What's Cool In Road Cycling

PEZ Interviews: Team Type 1

As cyclists, many of us ride for fitness, ride for the competition, or some even for a few extra pennies. It’s hard to argue with a rider who rides for something more than personal ambition, someone who rides for a cause. Just as Lance Armstrong promotes cancer research, two young elite cyclists out of the Southeast ride for a cause – a cure for juvenile diabetes. PEZ sat down with one of the two, Phil Southerland, for a chat…

Part I – Diabetes: A Primer

PEZ: Let’s start at the beginning, what exactly is diabetes?

Phil: Type 1 diabetes is a disease in which the pancreas does not produce any insulin. None. Insulin is the hormone that is used to regulate one’s blood sugar. Regulating one’s blood sugar is crucial, because if it’s not properly regulated, there is a risk of death as well as long-term side effects – loss of feeling in fingers and toes, blindness, heart problems, kidney failure.

In the USA there are 18 million people with diabetes, 1.3 million of which are Type 1’s. Every 30 seconds a new case is diagnosed. All diabetics can benefit by living an active lifestyle, whether it be lifting weights, running, or my personal favorite, cycling – particularly Type II diabetics, who are not born with diabetes, but get it through an unhealthy lifestyle.

How long have you been a diabetic?

Phil: I’ve been a diabetic since I was seven months old – so 23 years.

You mention that regulating one’s blood sugar is crucial as a diabetic, why?

Phil: Good control is crucial because it prevents long term side effects such as blindness. If a diabetic’s blood sugar gets too low they can die on the spot. If it gets too high it will cause permanent damage. Unfortunately, diabetes is a disease where what you do today won’t affect you until many years down the road. It is vital for diabetics to take care of themselves now.

How is this control measured?

Phil: The best way good control is measured is an HBA1C — this test measures your blood sugar over the past three months. A non-diabetic would be between 5.5 and 6, but some diabetics have numbers as high as 10. Values over 7 will cause long term problems in the future.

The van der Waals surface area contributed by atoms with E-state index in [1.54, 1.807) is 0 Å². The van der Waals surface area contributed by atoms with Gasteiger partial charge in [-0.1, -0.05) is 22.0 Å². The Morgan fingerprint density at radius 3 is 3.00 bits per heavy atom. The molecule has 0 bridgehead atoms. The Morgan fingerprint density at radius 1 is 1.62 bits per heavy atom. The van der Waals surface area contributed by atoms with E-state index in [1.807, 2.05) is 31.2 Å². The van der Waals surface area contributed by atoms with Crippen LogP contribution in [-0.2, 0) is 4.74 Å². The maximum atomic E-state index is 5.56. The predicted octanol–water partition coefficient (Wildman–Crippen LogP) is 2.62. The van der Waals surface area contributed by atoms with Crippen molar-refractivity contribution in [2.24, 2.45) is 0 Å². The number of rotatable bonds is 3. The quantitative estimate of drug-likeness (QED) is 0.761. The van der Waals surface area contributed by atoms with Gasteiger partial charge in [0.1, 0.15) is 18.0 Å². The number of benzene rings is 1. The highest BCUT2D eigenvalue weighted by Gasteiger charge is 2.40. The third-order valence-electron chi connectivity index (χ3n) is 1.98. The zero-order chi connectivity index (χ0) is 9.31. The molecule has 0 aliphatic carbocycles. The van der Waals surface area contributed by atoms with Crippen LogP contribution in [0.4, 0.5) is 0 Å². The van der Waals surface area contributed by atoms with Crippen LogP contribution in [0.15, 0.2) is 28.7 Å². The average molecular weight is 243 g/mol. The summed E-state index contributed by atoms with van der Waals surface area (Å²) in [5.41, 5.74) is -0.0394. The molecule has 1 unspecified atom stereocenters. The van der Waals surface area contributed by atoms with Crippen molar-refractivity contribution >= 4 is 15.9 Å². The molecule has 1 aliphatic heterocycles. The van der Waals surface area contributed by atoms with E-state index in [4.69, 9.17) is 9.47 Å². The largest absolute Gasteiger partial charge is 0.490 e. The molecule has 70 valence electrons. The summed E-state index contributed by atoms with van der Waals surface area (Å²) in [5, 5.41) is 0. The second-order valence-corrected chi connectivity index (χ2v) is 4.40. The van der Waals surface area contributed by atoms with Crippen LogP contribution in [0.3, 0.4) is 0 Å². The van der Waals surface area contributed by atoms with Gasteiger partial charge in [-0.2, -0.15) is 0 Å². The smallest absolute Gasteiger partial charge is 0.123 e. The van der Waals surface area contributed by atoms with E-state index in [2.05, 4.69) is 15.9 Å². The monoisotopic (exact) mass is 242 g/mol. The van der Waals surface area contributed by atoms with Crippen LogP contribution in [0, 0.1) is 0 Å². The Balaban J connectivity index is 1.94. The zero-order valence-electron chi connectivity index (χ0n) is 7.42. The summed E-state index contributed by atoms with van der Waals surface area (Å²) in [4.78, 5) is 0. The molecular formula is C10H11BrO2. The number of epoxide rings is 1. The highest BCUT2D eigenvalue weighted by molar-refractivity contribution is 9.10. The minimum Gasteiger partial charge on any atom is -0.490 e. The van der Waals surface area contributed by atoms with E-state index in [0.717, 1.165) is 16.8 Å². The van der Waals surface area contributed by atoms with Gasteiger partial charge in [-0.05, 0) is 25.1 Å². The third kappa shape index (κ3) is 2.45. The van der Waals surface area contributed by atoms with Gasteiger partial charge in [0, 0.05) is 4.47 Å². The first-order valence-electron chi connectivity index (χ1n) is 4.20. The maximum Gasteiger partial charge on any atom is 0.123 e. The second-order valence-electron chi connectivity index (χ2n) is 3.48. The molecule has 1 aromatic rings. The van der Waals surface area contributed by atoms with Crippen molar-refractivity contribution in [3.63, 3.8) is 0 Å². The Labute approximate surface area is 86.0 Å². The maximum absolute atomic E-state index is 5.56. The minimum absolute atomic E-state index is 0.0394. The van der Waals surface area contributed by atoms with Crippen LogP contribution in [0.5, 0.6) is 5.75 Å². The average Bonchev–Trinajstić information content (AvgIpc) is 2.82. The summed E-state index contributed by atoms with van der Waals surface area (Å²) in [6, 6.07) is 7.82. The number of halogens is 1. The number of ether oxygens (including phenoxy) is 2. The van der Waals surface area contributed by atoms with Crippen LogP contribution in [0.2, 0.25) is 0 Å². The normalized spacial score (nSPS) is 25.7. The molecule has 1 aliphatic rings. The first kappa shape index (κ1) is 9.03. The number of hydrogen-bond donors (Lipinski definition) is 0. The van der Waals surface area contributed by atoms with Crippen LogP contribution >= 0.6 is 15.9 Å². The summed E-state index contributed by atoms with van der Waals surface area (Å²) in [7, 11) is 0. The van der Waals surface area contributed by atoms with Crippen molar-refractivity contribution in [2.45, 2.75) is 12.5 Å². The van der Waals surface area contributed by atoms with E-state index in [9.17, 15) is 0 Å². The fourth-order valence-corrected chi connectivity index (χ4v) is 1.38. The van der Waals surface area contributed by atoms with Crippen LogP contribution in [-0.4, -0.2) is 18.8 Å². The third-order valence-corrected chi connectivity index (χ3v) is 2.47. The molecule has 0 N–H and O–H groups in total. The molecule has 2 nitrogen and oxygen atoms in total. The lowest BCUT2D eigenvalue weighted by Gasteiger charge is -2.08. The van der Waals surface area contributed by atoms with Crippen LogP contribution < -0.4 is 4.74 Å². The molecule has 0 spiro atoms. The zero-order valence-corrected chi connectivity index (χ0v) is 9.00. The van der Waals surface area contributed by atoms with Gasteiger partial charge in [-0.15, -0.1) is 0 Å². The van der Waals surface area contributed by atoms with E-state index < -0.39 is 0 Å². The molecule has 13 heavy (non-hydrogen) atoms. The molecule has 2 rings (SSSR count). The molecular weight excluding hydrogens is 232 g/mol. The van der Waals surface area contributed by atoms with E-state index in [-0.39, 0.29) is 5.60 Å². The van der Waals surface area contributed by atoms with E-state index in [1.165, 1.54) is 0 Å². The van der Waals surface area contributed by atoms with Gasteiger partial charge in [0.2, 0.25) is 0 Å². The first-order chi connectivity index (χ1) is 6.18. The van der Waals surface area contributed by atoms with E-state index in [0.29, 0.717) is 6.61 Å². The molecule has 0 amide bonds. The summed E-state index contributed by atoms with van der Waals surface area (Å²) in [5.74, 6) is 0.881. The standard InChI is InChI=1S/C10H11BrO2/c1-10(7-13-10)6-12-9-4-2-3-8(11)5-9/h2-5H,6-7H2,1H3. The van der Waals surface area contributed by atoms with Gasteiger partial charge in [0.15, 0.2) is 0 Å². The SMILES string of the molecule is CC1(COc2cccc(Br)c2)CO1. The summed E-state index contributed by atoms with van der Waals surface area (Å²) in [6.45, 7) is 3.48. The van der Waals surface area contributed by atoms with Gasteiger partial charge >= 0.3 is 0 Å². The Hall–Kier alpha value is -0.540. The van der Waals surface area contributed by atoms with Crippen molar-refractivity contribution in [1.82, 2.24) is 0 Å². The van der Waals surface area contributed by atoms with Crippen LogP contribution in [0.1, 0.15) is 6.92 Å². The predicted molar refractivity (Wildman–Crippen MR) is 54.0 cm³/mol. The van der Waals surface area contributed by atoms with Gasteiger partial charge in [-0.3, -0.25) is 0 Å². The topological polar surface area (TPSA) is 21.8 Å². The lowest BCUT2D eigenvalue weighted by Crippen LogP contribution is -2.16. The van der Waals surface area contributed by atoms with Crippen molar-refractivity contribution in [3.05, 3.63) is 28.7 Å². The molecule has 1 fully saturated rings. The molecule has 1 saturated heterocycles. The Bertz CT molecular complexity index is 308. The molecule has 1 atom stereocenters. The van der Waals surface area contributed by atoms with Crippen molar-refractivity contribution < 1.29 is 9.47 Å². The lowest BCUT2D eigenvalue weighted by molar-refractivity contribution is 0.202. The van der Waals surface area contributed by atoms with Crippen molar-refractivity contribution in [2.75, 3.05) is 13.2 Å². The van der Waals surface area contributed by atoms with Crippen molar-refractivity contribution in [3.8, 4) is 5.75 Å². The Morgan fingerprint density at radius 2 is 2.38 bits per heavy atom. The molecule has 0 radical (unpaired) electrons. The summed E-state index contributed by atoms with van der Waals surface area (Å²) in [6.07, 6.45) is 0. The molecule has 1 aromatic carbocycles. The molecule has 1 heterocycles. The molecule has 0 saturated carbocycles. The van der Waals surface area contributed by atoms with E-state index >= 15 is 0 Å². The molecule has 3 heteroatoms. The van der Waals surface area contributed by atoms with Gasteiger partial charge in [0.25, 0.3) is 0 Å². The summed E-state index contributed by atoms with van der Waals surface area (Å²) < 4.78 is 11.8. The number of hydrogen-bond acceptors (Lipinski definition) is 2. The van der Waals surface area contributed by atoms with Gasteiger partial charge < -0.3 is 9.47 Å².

Diabetes control is like training, if you overtrain there will be problems, the same goes for undertraining – you want to take it to that perfect level and keep it there as long as possible – to achieve maximal control and minimal risk of long-term side effects. One of the goals of Team Type 1 is to get every diabetic to strive for 6.

What is a typical HBA1C for you?

Phil: 5.8 to 6.2 over the past 10 years – the duration that I have been racing. So, as you can see, with good control, you can get the HBA1C to normal levels, which eliminates the risk of long-term damage.

What are normal blood sugar levels?

Phil: Normal blood sugar levels: 80 to 100 – for non-diabetic. I’ve seen mine as low as 16 and when diagnosed it was at 850.

Part II: The Diabetic Athlete

How does diabetes affect you as an athlete?

Phil: To be able to ride well and race competitively, I have to have good control. If my blood sugar is too high, I’ll be sluggish, but if it’s too low I’ll fall off my bike. If I bonk, I die. Over the years, I’ve learned to use cycling to lower the amount of insulin I actually have to use. It has forced me to check my blood sugar more often and to strive for tight control.

When I’m training heavily, my insulin is twice as effective as if I wasn’t training. Meaning that, I can do fewer shots and eat more of what I want to eat.


Phil: Typically I’ll check my blood sugar between 10 and 15 times a day, and give myself 6-9 shots a day. For instance, during the last week of my base training this winter, I got to where I was only doing three shots a day, and my blood sugar never went above 110. It was the easiest it has ever been in my life to control.

It was actually a pain, it would be ten o clock at night and my blood sugar would not go up, I’d have to eat tons of candy to get it to go up, just to make it safe to go to sleep – overnight, if I’m not careful, my blood sugar can drop dangerously low – like what happened to me at the 2003 Milk Ras in Ireland.

I sense a story coming on…

Phil: 3 years ago, we did the Milk Ras in Ireland which is 8 days and 800 miles. That was the longest and hardest I’d gone in consecutive days by day 3. Near the end of the third day, I began to bonk, and I just couldn’t hold a wheel anymore. When the stage was over and we got back to our host’s house, I begged her for cereal, but she wouldn’t give me any, she would only give me soup. My glycogen stores were empty, and I couldn’t recover. That night, I did the lowest night time dosage that I had ever done, and thought it was safe to go to sleep, but I was wrong.